Photo/Illutration The Japanese version of a statement released by the association to end sexual abuse in the film and moving image industry (Captured from the association’s website)

A group of actors who accused film directors of sexual harassment, and their supporters, released a statement calling for measures to eradicate such destructive behavior in the industry.

The association to end sexual abuse in the film and moving image industry was established on April 27. The 12 members include screenwriter Takehiko Minato, cinematographer Shin Hayasaka, actor and activist Yumi Ishikawa, actor and writer Midori Suiren and film director Mipo O.

The move comes as the premiere of the film “Mitsugetsu,” scheduled for March, was canceled after a magazine reported allegations from several actors that the film's director, Hideo Sakaki, had sexually assaulted them in the past.

Ishikawa also indicated that Sakaki had demanded sex with him in return for casting her in his film. Minato, who wrote the script for “Mitsugetsu,” about sexual abuse by a family member, and Hayasaka, who shot the movie, are demanding an explanation from the director.

Sakaki denied the allegations through an agent.

The statement, issued on April 27, noted that film directors and producers take advantage of their position to coerce actors into having sex with them in exchange for casting them in films.

“The coerced are worried about the consequences if they refuse: they may lose the job … And so these victims are forced into silence,” read the statement.

In the statement, the group also called for a need to survey cases of sexual harassment in the sector and set up a third-party organization to address the issue.

The association said those in the entertainment industry may have become accustomed to seeing or hearing about serious cases of sexual harassment and overlooked them, helping those cases remain rife in the sector.

They added they do not want anyone in the industry to fall victim to such violence or suffer in silence.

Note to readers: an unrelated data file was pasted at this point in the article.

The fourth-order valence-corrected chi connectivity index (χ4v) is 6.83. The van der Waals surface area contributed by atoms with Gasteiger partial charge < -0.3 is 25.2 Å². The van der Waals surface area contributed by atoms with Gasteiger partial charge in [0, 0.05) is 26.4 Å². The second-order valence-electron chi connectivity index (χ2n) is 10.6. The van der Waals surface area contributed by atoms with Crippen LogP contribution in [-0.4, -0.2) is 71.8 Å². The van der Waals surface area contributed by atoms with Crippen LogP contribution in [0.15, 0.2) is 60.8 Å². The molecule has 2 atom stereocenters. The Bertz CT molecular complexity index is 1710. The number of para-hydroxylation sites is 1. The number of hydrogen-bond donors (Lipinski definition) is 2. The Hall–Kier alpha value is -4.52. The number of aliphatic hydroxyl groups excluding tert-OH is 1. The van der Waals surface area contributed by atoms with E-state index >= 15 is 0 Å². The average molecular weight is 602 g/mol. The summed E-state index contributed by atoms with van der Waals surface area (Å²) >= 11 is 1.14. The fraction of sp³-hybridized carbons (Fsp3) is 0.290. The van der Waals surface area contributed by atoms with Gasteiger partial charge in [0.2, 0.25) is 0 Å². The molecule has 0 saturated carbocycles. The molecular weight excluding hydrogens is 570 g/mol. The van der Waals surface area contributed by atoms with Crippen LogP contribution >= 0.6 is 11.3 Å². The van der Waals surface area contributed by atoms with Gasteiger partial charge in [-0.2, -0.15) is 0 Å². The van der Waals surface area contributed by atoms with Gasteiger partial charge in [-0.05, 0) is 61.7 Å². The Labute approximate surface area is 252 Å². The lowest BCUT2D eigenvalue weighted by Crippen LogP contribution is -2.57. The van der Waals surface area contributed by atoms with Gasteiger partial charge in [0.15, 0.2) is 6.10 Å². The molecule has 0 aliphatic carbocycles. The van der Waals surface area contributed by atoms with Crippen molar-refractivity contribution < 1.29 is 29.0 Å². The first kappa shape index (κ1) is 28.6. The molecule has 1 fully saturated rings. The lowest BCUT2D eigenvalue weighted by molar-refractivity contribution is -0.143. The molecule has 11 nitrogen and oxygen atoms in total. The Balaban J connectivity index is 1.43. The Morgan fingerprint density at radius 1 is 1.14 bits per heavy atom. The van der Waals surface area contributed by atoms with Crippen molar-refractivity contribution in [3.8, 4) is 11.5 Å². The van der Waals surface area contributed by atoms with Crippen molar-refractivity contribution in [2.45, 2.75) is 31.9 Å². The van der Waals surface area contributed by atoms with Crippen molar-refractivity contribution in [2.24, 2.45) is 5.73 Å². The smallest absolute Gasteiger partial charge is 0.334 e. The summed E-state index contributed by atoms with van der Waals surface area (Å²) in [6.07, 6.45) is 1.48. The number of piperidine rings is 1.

The statement added that many production crew members also suffer from sexual harassment from their colleagues, which the association attributed to their harsh working environment.

“A poor working environment can be a hotbed for sexual violence and abuse, with perpetrators taking advantage of colleagues who are weakened due to overwork and lack of sleep,” said the statement.

The English version of the statement is available at: (


The Motion Picture Producers Association of Japan, which comprises four major Japanese film distributors, pledged to work on eliminating sexual abuse and harassment in the industry, in a statement dated April 26.

The statement was issued in response to a list of proposals on measures to prevent sexual harassment submitted on April 13 by a group of film directors, including award-winning director Hirokazu Kore-eda.

In the statement, the association said violence and harassment of any kind should never be tolerated.

The association has been working with the Ministry of Economy, Trade and Industry since 2019 to improve the working environment in the sector.

In the statement, the association also expressed its intention to draft guidelines on measures to prevent harassment and address other issues in the workplace by referring to proposals from directors.

(This article was written by Takuji Hosomi and Misuzu Sato.)